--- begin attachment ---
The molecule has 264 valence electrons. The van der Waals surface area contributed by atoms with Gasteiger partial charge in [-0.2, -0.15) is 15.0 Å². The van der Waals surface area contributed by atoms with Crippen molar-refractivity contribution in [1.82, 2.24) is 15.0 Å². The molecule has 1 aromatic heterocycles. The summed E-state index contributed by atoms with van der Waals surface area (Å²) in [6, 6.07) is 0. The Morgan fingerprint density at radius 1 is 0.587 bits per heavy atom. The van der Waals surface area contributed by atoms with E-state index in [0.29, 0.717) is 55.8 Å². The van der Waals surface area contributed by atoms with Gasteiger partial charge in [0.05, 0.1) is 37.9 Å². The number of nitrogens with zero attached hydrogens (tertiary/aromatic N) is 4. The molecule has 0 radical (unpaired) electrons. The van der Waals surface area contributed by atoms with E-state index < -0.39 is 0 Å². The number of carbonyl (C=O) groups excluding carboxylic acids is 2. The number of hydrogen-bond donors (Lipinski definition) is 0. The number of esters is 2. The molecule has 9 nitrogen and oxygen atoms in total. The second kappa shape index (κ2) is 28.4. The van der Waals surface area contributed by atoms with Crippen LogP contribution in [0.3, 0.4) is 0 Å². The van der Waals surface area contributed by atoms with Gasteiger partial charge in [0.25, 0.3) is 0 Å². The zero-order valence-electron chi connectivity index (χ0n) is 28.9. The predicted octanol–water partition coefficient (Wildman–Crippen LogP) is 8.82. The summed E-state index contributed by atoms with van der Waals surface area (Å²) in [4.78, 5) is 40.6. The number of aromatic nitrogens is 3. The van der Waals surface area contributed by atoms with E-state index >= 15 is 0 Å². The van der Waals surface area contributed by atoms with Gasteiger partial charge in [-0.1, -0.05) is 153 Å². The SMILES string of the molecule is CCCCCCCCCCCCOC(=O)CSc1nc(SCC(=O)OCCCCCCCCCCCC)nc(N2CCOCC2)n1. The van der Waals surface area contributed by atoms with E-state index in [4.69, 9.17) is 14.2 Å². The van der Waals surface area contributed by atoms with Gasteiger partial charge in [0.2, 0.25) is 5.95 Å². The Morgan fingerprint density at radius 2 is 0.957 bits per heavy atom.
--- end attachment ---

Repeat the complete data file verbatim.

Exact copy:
The molecule has 264 valence electrons. The van der Waals surface area contributed by atoms with Gasteiger partial charge in [-0.2, -0.15) is 15.0 Å². The van der Waals surface area contributed by atoms with Crippen molar-refractivity contribution in [1.82, 2.24) is 15.0 Å². The molecule has 1 aromatic heterocycles. The summed E-state index contributed by atoms with van der Waals surface area (Å²) in [6, 6.07) is 0. The Morgan fingerprint density at radius 1 is 0.587 bits per heavy atom. The van der Waals surface area contributed by atoms with E-state index in [0.29, 0.717) is 55.8 Å². The van der Waals surface area contributed by atoms with Gasteiger partial charge in [0.05, 0.1) is 37.9 Å². The number of nitrogens with zero attached hydrogens (tertiary/aromatic N) is 4. The molecule has 0 radical (unpaired) electrons. The van der Waals surface area contributed by atoms with E-state index < -0.39 is 0 Å². The number of carbonyl (C=O) groups excluding carboxylic acids is 2. The number of hydrogen-bond donors (Lipinski definition) is 0. The number of esters is 2. The molecule has 9 nitrogen and oxygen atoms in total. The second kappa shape index (κ2) is 28.4. The van der Waals surface area contributed by atoms with Crippen LogP contribution in [0.3, 0.4) is 0 Å². The van der Waals surface area contributed by atoms with Gasteiger partial charge in [0.25, 0.3) is 0 Å². The zero-order valence-electron chi connectivity index (χ0n) is 28.9. The predicted octanol–water partition coefficient (Wildman–Crippen LogP) is 8.82. The summed E-state index contributed by atoms with van der Waals surface area (Å²) in [4.78, 5) is 40.6. The number of aromatic nitrogens is 3. The van der Waals surface area contributed by atoms with E-state index >= 15 is 0 Å². The van der Waals surface area contributed by atoms with Gasteiger partial charge in [-0.1, -0.05) is 153 Å². The SMILES string of the molecule is CCCCCCCCCCCCOC(=O)CSc1nc(SCC(=O)OCCCCCCCCCCCC)nc(N2CCOCC2)n1. The van der Waals surface area contributed by atoms with E-state index in [4.69, 9.17) is 14.2 Å². The van der Waals surface area contributed by atoms with Gasteiger partial charge in [0.2, 0.25) is 5.95 Å². The Morgan fingerprint density at radius 2 is 0.957 bits per heavy atom.